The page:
1. Stocks were up six days in a row, in conjunction with bonds down six days in row. One ventures to say it's never happened before. The last time it was close in the last 10 years with two straight flushes in opposite directions bonds went up big and stocks went down big.

2. One contends that markets have an inordinate tendency to end at the exact high or low for the year. It's an interesting empirical, statistical, and simulatory question. The last time one tested this for the week one found that the empirical results were completely consistent with randomness.

3. The Chicago Bullets recently lost a game when they were up 35 points, 79-44, with 8:50 to play in third quarter, to Sacramento, being outscored 58-19 the rest of the game. What can we learn about markets and life and sports from such a loss?

4. I was recently asked for the best book on computer programming for an interested person with a systematic nature who hasn't programmed in 25 years. What would you recommend?

5. To what extent are most of the profits of the "banks" — aside from all the things we know about, and above and beyond the vig and the house edge — that has the public so much in arms as they have more common sense than they are given credit for, as Hayek would point out, due to frontrunning their bullish or bearish guidances disseminated to public?

6. My friend and mentor who during the 30 years he has mentored me has never missed a major move in gold left 40 bucks on the table this time, and got out only at $1170 this run up. He's looking to buy again at $1020 with a stop. "What's that?" I asked him and he reiterated that the markets will always be there.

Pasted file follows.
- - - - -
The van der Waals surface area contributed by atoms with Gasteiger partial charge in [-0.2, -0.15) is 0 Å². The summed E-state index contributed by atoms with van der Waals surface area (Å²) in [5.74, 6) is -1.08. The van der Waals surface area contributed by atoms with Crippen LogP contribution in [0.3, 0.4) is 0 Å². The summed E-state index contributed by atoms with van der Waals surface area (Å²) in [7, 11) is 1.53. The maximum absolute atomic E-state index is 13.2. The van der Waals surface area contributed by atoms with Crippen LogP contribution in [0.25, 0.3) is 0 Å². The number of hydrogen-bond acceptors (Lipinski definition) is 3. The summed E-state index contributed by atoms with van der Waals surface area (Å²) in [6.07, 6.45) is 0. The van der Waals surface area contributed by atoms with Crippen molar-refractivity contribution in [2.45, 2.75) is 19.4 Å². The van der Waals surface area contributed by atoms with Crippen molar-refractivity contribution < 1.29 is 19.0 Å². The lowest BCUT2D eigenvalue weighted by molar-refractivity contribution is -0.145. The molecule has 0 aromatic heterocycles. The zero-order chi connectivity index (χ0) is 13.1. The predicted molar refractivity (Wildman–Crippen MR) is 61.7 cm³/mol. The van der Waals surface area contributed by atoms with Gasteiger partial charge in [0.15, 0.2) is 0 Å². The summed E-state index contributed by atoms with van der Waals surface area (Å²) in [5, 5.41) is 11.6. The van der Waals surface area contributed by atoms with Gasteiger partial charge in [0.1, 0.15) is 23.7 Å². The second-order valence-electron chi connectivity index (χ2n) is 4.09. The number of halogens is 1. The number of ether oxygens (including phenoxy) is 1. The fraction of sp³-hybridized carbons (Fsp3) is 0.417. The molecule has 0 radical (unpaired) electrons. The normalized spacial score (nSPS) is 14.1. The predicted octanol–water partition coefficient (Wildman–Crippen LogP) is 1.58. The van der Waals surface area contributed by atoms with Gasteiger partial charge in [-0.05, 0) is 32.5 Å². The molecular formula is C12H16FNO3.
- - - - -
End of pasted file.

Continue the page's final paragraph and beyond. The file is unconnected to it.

7. The dollar yen has advanced a nice 5% or so in the last week, the way the Japanese wanted it to, and one is reminded that it is never good policy to go against what the central banks want to happen, especially if you don't have unlimited credit.

8. The performance of A Little Night Music at the Roundabout, closing in a few weeks, is the best performance of a Sondheim musical I have even seen. It was written before he became overly hateful and except for Laurel's and my brother Roy's, his lyrics are the best in the world. Catherine Zeta Jones has a beautiful voice, and every word of Angela Lansbury is true and profound. It's the only musical of Sondheim's, and I've seen them all, that I think will stand up in 50 years as a must see for the current young. My favorite is Merrily We Roll Along, which is an autobiography of Sondheim, as well as your average great playwright's receiving a commencement award as a prelude to a fund raiser. I like to hear Sondheim singing his own numbers as it's as if you're in his living room hoping that nothing goes wrong.


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